November 1924


Author Affiliations


From the Medical Clinic of Western Reserve University at City Hospital.

Arch Intern Med (Chic). 1924;34(5):645-657. doi:10.1001/archinte.1924.00120050062003

Syphilis of the aortic orifice is now recognized as the most common cause of aortic insufficiency in adults. The disease is so frequently associated with syphilis of the aorta itself that, from a pathologic standpoint, one is not justified in considering the two conditions separately. Indeed, whether the aortic leaflets are ever primarily and exclusively attacked by syphilis, true syphilitic endocarditis, is still an open question. This, as well as several other interesting problems presented by the disease can best be studied by correlating clinical and pathologic observations on a large series of patients. Although the group of cases here discussed is not large, certain facts were observed which may serve as a basis for further study of what may be called syphilitic cardio-aortic disease.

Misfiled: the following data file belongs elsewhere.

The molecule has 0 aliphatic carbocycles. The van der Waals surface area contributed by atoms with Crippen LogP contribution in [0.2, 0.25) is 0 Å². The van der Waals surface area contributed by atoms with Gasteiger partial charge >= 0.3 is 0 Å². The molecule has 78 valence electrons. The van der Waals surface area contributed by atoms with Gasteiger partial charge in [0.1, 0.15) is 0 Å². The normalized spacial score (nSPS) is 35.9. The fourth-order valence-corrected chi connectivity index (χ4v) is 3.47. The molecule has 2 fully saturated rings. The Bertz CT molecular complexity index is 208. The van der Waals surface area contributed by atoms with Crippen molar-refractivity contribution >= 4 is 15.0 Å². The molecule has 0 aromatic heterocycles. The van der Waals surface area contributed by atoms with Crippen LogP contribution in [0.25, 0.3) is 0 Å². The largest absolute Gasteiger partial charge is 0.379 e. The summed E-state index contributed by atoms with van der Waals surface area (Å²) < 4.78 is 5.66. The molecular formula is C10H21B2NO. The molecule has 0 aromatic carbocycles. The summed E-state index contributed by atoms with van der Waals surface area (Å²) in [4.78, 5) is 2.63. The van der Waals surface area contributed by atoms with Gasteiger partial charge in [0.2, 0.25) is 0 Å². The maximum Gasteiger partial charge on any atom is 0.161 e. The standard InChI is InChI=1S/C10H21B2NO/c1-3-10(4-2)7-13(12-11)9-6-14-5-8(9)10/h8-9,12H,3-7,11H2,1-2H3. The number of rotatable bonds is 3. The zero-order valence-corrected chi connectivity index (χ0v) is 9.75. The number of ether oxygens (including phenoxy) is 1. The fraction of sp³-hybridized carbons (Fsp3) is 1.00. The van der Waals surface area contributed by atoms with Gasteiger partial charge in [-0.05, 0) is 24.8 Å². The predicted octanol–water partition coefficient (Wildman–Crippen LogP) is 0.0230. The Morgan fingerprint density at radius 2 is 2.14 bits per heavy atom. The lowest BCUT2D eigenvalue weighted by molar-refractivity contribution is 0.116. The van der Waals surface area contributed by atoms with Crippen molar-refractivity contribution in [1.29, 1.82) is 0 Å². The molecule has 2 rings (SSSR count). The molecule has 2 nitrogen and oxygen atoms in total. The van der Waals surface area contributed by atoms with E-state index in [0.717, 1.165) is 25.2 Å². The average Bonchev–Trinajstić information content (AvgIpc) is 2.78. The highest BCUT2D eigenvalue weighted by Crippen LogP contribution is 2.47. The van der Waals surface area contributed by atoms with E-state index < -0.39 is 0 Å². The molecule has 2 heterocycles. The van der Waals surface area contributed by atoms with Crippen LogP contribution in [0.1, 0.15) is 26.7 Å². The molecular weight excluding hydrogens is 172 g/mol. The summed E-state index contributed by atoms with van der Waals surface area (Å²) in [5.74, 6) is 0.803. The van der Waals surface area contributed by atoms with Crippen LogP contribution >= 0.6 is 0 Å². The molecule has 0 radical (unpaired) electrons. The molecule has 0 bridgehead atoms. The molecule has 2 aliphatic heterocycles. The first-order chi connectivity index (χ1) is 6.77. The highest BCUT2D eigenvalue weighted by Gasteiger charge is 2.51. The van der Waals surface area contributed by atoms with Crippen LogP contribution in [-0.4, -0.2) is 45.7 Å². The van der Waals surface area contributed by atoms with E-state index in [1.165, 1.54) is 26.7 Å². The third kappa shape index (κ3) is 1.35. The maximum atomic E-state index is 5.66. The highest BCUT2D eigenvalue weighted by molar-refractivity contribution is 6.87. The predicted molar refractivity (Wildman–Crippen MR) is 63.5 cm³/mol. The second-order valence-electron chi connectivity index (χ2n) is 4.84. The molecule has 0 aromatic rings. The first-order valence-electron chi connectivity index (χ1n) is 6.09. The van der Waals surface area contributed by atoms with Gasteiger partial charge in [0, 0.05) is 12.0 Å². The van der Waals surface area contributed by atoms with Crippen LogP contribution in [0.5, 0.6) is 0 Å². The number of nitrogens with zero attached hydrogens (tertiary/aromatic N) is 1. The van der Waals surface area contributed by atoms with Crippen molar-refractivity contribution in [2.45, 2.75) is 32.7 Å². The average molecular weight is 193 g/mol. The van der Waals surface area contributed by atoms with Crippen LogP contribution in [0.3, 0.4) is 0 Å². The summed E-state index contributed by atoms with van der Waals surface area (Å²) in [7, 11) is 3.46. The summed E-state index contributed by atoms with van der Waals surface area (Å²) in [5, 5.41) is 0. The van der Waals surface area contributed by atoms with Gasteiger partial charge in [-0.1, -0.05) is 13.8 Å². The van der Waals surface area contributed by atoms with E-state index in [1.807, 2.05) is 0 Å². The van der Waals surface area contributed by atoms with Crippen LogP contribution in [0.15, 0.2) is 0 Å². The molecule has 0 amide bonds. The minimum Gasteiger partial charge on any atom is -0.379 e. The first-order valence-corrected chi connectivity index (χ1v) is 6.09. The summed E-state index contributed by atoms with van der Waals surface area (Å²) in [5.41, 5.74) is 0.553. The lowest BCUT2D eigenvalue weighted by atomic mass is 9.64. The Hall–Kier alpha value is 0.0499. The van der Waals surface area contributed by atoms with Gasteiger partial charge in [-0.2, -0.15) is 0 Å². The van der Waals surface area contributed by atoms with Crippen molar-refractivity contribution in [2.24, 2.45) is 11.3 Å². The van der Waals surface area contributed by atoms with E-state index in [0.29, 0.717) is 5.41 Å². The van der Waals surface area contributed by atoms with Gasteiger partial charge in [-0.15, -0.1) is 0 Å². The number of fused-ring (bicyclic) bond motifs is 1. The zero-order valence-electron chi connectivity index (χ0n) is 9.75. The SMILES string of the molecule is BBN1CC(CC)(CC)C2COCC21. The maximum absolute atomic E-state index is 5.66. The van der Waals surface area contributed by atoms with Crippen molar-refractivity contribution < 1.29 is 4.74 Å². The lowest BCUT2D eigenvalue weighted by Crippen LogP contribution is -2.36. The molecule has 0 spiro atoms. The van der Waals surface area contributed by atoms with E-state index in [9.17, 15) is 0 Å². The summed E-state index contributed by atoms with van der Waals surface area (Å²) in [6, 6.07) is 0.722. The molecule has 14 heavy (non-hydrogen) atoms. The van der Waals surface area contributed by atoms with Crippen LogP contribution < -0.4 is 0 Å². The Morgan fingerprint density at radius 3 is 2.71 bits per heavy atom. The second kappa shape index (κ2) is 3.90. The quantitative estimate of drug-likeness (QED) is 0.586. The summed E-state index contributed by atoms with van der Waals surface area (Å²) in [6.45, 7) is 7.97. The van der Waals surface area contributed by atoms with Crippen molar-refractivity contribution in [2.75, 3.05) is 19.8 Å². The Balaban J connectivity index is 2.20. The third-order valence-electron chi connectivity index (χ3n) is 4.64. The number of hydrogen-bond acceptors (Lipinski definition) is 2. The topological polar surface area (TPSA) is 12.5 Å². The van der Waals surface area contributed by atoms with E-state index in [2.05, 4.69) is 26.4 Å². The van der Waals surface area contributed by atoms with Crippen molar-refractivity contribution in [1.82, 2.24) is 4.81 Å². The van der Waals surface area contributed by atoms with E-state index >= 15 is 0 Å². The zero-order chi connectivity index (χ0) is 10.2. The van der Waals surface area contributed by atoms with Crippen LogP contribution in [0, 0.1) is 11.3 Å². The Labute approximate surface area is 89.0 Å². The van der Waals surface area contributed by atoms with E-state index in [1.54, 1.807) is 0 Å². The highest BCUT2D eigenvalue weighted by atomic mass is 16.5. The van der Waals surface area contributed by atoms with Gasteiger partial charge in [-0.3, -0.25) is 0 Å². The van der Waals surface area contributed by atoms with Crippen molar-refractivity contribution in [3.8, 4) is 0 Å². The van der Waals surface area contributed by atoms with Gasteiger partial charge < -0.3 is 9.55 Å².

This paper is based on the clinical and pathologic studies of twentyfive patients, who with but two exceptions, were under my observation at Cleveland City

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